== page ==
Make it Easy said...

me and my sister remember watching this when we were younger. so we rented it again and watched it through adult eyes. it was still eerie and pretty as we remembered it.

danica said...

i've wanted to see the secret garden ever since windy days posted a collection of film stills, but i haven't gotten around to watching it. it looks quite delightful.

i've only heard bad things about the submerged cathedral from people teaching in the romance unit, so i've never read it...i assumed that it was badly written, but that passage you've quoted is lovely.

The Drifter and the Gypsy said...

Hi Hila!

Thanks for the sweet comment on my blog, your blog is so pretty as well!

Stop by The Drifter and the Gypsy again to say hello and don't forget to follow my blog as well!

Hope all is well dear,

bronwyn said...

The Secret Garden was my favorite book when I was a girl. I spent hours upon hours day dreaming of my own secret garden. I saw the film for the first time only a few months ago. It was as magical as I remember the book to be.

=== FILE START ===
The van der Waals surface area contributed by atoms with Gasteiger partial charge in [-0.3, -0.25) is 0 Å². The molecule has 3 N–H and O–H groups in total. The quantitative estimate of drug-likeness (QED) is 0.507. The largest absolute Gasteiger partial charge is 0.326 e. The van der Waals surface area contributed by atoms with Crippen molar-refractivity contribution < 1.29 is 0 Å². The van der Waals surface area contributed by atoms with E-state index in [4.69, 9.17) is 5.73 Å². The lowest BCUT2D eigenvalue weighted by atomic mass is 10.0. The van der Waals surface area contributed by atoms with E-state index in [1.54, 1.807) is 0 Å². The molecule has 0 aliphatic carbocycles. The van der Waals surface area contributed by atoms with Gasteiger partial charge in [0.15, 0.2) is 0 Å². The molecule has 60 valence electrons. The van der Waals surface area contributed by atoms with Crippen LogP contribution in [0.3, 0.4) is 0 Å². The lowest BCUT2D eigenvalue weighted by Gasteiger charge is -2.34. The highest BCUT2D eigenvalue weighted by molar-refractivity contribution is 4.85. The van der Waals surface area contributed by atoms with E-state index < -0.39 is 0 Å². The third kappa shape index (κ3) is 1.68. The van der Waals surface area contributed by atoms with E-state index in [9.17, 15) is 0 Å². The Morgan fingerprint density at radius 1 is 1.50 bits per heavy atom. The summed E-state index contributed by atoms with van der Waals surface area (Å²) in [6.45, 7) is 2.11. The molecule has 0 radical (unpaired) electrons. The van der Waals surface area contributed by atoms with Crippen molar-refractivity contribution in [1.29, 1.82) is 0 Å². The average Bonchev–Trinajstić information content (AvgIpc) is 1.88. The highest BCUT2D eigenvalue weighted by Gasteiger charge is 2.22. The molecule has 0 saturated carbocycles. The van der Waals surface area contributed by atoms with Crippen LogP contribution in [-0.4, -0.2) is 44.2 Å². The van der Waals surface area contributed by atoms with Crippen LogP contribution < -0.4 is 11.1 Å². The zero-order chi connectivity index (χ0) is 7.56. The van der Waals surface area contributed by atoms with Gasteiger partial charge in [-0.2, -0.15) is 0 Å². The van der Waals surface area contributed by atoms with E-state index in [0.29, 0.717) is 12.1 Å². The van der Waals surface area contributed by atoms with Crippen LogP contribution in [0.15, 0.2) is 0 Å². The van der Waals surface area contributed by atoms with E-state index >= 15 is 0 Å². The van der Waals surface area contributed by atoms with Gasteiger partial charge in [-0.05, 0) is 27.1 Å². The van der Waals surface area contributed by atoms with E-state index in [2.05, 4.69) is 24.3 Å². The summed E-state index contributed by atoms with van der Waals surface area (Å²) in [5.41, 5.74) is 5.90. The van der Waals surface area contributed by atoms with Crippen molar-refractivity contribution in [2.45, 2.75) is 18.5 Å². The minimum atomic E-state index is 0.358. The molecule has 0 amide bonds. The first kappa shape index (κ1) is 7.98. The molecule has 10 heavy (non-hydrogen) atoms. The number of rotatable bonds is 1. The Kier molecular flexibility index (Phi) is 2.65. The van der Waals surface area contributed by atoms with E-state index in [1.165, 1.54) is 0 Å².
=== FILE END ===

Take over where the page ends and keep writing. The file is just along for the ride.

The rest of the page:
Mary-Laure said...

I have to confess that I've never heard of The submerged Cathedral by Charlotte Wood...
would you recommend it?

Sundari said...

I haven't read either of these books, but am familiar-ish with Secret Garden. I bought the puffin edition earlier this year and plan to read it. I think it's every little girls dream to have a little secret like that, and I guess that carries through to womanhood. I think the way you describe Debussy's 'Submerged Cathedral' is beautiful. Your reviews and posts have been opening my eyes, thank you.

Hila said...

Des: yes, well unfortunately, most mainstream cinema likes to make things simple for the audience, assuming that we are all "simple". It is rather annoying, but there are little gems out there nonetheless.

make it easy: it is a rather pretty film, I love the house they filmed it in.

Danica: I think you'd like the film, it's a rainy-day sort of film :)